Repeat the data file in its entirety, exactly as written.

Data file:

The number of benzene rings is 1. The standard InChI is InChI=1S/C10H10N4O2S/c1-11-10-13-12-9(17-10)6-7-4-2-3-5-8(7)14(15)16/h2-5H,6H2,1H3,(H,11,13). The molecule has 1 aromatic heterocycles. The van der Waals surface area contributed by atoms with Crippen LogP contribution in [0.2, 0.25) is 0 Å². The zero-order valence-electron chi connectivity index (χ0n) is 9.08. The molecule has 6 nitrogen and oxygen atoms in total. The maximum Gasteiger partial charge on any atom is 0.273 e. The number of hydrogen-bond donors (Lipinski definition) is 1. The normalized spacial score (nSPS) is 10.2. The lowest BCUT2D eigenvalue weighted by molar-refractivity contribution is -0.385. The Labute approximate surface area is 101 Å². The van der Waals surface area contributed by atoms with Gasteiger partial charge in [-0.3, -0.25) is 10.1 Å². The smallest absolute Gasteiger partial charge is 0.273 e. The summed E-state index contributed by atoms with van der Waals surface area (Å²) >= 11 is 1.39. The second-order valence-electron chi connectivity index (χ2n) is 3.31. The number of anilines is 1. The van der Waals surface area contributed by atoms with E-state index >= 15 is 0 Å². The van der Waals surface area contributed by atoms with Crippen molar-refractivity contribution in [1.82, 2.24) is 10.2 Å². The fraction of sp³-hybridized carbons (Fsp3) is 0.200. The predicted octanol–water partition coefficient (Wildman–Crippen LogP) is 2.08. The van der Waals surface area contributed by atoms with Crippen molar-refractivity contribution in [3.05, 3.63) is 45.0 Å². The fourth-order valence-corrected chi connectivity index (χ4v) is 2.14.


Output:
The number of benzene rings is 1. The standard InChI is InChI=1S/C10H10N4O2S/c1-11-10-13-12-9(17-10)6-7-4-2-3-5-8(7)14(15)16/h2-5H,6H2,1H3,(H,11,13). The molecule has 1 aromatic heterocycles. The van der Waals surface area contributed by atoms with Crippen LogP contribution in [0.2, 0.25) is 0 Å². The zero-order valence-electron chi connectivity index (χ0n) is 9.08. The molecule has 6 nitrogen and oxygen atoms in total. The maximum Gasteiger partial charge on any atom is 0.273 e. The number of hydrogen-bond donors (Lipinski definition) is 1. The normalized spacial score (nSPS) is 10.2. The lowest BCUT2D eigenvalue weighted by molar-refractivity contribution is -0.385. The Labute approximate surface area is 101 Å². The van der Waals surface area contributed by atoms with Gasteiger partial charge in [-0.3, -0.25) is 10.1 Å². The smallest absolute Gasteiger partial charge is 0.273 e. The summed E-state index contributed by atoms with van der Waals surface area (Å²) >= 11 is 1.39. The second-order valence-electron chi connectivity index (χ2n) is 3.31. The number of anilines is 1. The van der Waals surface area contributed by atoms with E-state index >= 15 is 0 Å². The van der Waals surface area contributed by atoms with Crippen molar-refractivity contribution in [1.82, 2.24) is 10.2 Å². The fraction of sp³-hybridized carbons (Fsp3) is 0.200. The predicted octanol–water partition coefficient (Wildman–Crippen LogP) is 2.08. The van der Waals surface area contributed by atoms with Crippen molar-refractivity contribution in [3.05, 3.63) is 45.0 Å². The fourth-order valence-corrected chi connectivity index (χ4v) is 2.14.